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jerryking : population_trends   10

Nurse Next Door puts new spin on getting old
Jul. 12 2012 | The Globe and Mail | by Susan Krashinsky.

The boomer generation represents a game change for the home care industry: They are emerging from a labour market where tech skills are essential. That means clients are about to get a lot more vocal, and they will make themselves heard - not just if the care is subpar, but also if they feel bored or underserved. Nurse Next Door's marketing campaign relies heavily on social media and word of mouth. In order to compete, home care nurses will have to nurture a social-media presence, and go above and beyond to become part of a service industry, not just a care industry [JCK: hints at the need for improved standards for those working within the home care industry].

"Our clients will be using Twitter," DeHart says. "We'd better be really good at what we do."
aging  baby_boomers  caregiving  franchising  game_changers  home_based  home_care  nursing  population_trends  skills  social_media  Susan_Krashinsky  underserved 
april 2013 by jerryking
Middle East and Africa: Huddled masses
Nov 21st 2012 | | The Economist from The World In 2013 print edition | Jonathan Ledgard.

It is unclear how jobs will be created in cities that have little industry. Innovative services on African mobile phones will win praise in Silicon Valley in 2013, but software can do only so much. Look down the list of growing cities and a host of little-known places like Huambo, Mbuji-Mayi and Mbeya will be expected to serve populations the size of Milan’s—with little infrastructure.
Within a decade Lagos will have 16m people

The standard view of cities as generators of wealth, diversity and ideas will be challenged in Africa. The exclusion of the poor will be magnified by a lack of public space and by rising living costs. To become liveable, cities will have to improve public transport. Many are trying, but safety will be a challenge: murder, and violent carjackings and robberies, will rise in many cities in 2013, sometimes with police involvement....What is certain is that African cities will be the most informal economies in the world in 2013. Some 70% of workers will live on their wits, relying on day labour to make enough to eat, pay rent and send their children to school. That will make cities dynamic and mobile, but also combustible.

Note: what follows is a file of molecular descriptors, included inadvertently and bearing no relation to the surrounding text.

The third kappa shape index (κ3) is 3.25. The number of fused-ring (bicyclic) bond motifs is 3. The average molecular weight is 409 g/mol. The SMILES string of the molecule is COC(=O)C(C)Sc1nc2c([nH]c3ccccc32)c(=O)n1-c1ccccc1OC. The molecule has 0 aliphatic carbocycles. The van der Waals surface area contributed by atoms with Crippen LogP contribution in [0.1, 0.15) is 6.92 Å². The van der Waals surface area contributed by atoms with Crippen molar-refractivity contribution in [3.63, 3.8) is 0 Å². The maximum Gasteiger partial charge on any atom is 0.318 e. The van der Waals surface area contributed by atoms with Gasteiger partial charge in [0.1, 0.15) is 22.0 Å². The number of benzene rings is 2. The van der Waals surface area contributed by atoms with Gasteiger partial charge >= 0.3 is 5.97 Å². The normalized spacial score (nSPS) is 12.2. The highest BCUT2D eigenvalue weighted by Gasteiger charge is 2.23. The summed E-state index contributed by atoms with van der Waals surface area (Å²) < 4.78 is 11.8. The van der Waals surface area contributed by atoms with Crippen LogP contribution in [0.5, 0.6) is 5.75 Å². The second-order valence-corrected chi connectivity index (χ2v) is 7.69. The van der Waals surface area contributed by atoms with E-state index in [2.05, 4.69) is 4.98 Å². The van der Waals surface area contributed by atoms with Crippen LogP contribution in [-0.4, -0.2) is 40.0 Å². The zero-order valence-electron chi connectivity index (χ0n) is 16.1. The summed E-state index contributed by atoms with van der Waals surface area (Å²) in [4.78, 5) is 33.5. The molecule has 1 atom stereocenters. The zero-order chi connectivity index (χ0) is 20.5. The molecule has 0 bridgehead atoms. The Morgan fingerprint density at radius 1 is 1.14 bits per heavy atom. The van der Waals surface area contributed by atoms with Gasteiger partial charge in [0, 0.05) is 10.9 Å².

cities  Africa  Cairo  Johannesburg  informal_economy  Cape_Town  Lagos  population_growth  population_trends  urban 
january 2013 by jerryking
Go west, young Canadians - The Globe and Mail
Margaret Wente | Columnist profile | E-mail
From Thursday's Globe and Mail
Published Thursday, Feb. 09, 2012

The country’s economic, demographic and political power are all shifting. Western power has already begun to change our national values. Stephen Harper’s majority was no fluke. He was elected by a new coalition of westerners and voters in the suburbs of Toronto. These people prefer CTV to the CBC. They think Ottawa and government should matter less, and they seldom think about Quebec at all. This is an epochal shift.
demographic_changes  Alberta  Quebec  population_growth  population_trends  Margaret_Wente  commodities  oil_industry  Saskatchewan  natural_resources 
february 2012 by jerryking
McGurn: A Requiem for Detroit - WSJ.com
MARCH 29, 2011 WSJ By WILLIAM MCGURN. A once-great American
city today repels people of talent and ambition.....What's left is the
city so embarrassingly exposed by the census figures, a place that
people are fleeing as fast as they can. Think of all the dysfunctional
measures you can: poverty rates, unemployment, crime, failing public
schools, falling home values. Detroit has them all, and most of its
indicators rank among the worst in the nation.
Detroit  leadership  Dave_Bing  William_McGurn  demoralization  population_trends  downward_mobility  demographic_changes  dysfunction 
april 2011 by jerryking
Review & Outlook: A Nation in Motion
DECEMBER 22, 2010 | WSJ.com. The Census is in. There are now
308.74 million Americans, an increase of 27 million, or 9.7%, since
2000. Americans are still multiplying, one of the best indicators that
the country's prospects remain strong.
About 13 million of that increase were new immigrants. These newcomers
brought energy, talent, entrepreneurial skills and a work ethic. Their
continued arrival in such large numbers validates that the rest of the
world continues to view the U.S. as a land of freedom and opportunity.
The Census figures also confirm that America is a nation in constant
motion, with tens of millions hopping across state lines and changing
residence since 2000. And more of them are moving into conservative,
market-friendly red states than into progressive, public-sector heavy
blue states. In order the 10 states with the greatest population gains
were Nevada, Arizona, Utah, Idaho, Texas, North Carolina, Georgia,
Florida, Colorado and South Carolina.
census  population_trends  internal_migration  work_ethic  immigrants  immigration  North_Carolina 
december 2010 by jerryking

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